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Victim-offender mediation in cases of intimate relationship violence — ideals, attitudes, and practices in Finland.

Uotila, Erika
June 4, 2015

Source: (2010) Journal of Scandinavian Studies in Criminology and Crime Prevention. 11(2):189-207.

This article examines the ideals, attitudes, and practices of victim-offender mediation (VOM) in relation to intimate relationship violence in Finland. In Finland the first experimental mediation projects founded on the principles and ideals of restorative justice were started in the beginning of the 1980s. Before the Act on Mediation in Criminal and Certain Civil Cases (1015/2005) came into force in 2006, mediation services were provided by cities, municipalities, and non-governmental organizations. Victim-offender mediation (VOM) practices varied, and there was minimal guidance and supervision by state authorities. The Act (1015/2005) aimed to standardize mediation services and practices and enable evaluation of VOM in order to provide solutions to some of the issues raised regarding mediation in intimate relationship violence (IRV). The Act states that only police or prosecutors may initiate the process for referring a case that involves intimate relationship violence. Furthermore, mediators/facilitators who handle IRV cases are required to attain further training. The aims and ideals stipulated in the Act on Mediation are presented and later compared to actual practices of VOM which were obtained through the review of documented agreements. These were the end-results of VOM in cases of intimate relationship violence. The empirical data also included a questionnaire sent to mediators in three offices as well as a national questionnaire sent to prosecutors. (Abstract courtesy of the National Criminal Justice Reference Service,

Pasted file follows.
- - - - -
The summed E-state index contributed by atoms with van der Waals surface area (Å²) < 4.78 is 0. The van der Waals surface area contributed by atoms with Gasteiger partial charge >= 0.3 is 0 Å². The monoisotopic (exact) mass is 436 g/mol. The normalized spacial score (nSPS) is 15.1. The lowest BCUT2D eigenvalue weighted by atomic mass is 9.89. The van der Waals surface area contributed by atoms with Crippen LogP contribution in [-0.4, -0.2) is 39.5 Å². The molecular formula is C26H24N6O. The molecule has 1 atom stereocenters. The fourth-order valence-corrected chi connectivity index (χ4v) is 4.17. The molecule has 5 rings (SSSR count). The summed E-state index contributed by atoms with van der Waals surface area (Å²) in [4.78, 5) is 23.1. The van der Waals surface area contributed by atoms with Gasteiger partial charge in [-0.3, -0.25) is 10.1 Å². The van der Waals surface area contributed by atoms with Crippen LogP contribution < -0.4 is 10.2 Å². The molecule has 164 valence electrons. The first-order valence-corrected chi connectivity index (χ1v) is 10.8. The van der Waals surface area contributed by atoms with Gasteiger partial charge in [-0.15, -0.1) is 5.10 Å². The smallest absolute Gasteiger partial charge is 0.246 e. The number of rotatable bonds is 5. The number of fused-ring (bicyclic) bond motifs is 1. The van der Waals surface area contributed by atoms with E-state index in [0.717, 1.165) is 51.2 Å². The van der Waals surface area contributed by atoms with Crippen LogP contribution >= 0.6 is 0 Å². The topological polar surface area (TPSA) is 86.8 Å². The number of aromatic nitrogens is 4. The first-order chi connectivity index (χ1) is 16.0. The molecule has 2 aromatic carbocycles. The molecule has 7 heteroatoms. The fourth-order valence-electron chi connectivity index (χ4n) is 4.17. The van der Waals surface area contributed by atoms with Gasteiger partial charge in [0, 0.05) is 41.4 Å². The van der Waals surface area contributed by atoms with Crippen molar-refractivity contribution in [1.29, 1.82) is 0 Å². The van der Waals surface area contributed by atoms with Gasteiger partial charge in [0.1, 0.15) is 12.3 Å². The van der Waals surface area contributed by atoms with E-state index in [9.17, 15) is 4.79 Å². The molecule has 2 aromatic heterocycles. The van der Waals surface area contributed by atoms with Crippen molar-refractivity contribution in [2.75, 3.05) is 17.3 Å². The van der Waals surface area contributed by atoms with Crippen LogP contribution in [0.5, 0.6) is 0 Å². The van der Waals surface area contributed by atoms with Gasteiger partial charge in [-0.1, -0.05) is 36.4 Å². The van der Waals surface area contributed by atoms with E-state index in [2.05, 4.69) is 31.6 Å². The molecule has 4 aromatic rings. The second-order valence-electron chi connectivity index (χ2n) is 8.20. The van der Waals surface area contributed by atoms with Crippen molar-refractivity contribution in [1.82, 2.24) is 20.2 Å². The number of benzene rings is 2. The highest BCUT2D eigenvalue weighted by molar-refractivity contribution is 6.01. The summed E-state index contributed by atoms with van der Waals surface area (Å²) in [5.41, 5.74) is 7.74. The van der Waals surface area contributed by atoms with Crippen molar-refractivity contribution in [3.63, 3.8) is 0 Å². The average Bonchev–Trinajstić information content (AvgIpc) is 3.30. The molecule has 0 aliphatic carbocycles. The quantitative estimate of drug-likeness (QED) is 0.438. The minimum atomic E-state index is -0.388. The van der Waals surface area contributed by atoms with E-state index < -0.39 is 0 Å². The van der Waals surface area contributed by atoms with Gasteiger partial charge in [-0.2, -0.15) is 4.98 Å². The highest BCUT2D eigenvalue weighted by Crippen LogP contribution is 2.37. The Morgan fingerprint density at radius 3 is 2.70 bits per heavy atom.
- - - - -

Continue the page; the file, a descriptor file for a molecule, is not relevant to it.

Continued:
AbstractCourtsDomestic ViolenceFamiliesPolicePolicyRJ OfficeStatutes and LegislationTeachers and Students
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